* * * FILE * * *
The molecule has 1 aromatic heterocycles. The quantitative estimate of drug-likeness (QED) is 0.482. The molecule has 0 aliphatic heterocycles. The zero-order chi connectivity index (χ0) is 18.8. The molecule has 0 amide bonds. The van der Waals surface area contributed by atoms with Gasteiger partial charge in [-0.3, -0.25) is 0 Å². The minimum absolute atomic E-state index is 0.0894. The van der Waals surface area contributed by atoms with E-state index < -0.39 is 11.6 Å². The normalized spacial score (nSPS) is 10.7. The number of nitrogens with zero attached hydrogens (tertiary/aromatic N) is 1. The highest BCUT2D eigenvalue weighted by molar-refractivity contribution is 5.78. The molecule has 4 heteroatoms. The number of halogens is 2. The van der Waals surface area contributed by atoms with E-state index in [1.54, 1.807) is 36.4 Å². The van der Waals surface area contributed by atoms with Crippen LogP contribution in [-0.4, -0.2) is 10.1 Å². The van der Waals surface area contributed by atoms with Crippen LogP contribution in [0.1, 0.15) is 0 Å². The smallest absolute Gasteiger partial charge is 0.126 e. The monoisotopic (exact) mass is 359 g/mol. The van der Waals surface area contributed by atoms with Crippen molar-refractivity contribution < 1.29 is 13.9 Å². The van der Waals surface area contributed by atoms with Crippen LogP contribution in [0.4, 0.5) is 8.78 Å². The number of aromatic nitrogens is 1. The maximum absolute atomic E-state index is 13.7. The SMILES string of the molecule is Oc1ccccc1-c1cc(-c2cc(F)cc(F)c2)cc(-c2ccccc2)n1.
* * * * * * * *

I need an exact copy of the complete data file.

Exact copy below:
The molecule has 1 aromatic heterocycles. The quantitative estimate of drug-likeness (QED) is 0.482. The molecule has 0 aliphatic heterocycles. The zero-order chi connectivity index (χ0) is 18.8. The molecule has 0 amide bonds. The van der Waals surface area contributed by atoms with Gasteiger partial charge in [-0.3, -0.25) is 0 Å². The minimum absolute atomic E-state index is 0.0894. The van der Waals surface area contributed by atoms with E-state index < -0.39 is 11.6 Å². The normalized spacial score (nSPS) is 10.7. The number of nitrogens with zero attached hydrogens (tertiary/aromatic N) is 1. The highest BCUT2D eigenvalue weighted by molar-refractivity contribution is 5.78. The molecule has 4 heteroatoms. The number of halogens is 2. The van der Waals surface area contributed by atoms with E-state index in [1.54, 1.807) is 36.4 Å². The van der Waals surface area contributed by atoms with Crippen LogP contribution in [-0.4, -0.2) is 10.1 Å². The van der Waals surface area contributed by atoms with Crippen LogP contribution in [0.1, 0.15) is 0 Å². The smallest absolute Gasteiger partial charge is 0.126 e. The monoisotopic (exact) mass is 359 g/mol. The van der Waals surface area contributed by atoms with Crippen molar-refractivity contribution < 1.29 is 13.9 Å². The van der Waals surface area contributed by atoms with Crippen LogP contribution in [0.4, 0.5) is 8.78 Å². The number of aromatic nitrogens is 1. The maximum absolute atomic E-state index is 13.7. The SMILES string of the molecule is Oc1ccccc1-c1cc(-c2cc(F)cc(F)c2)cc(-c2ccccc2)n1.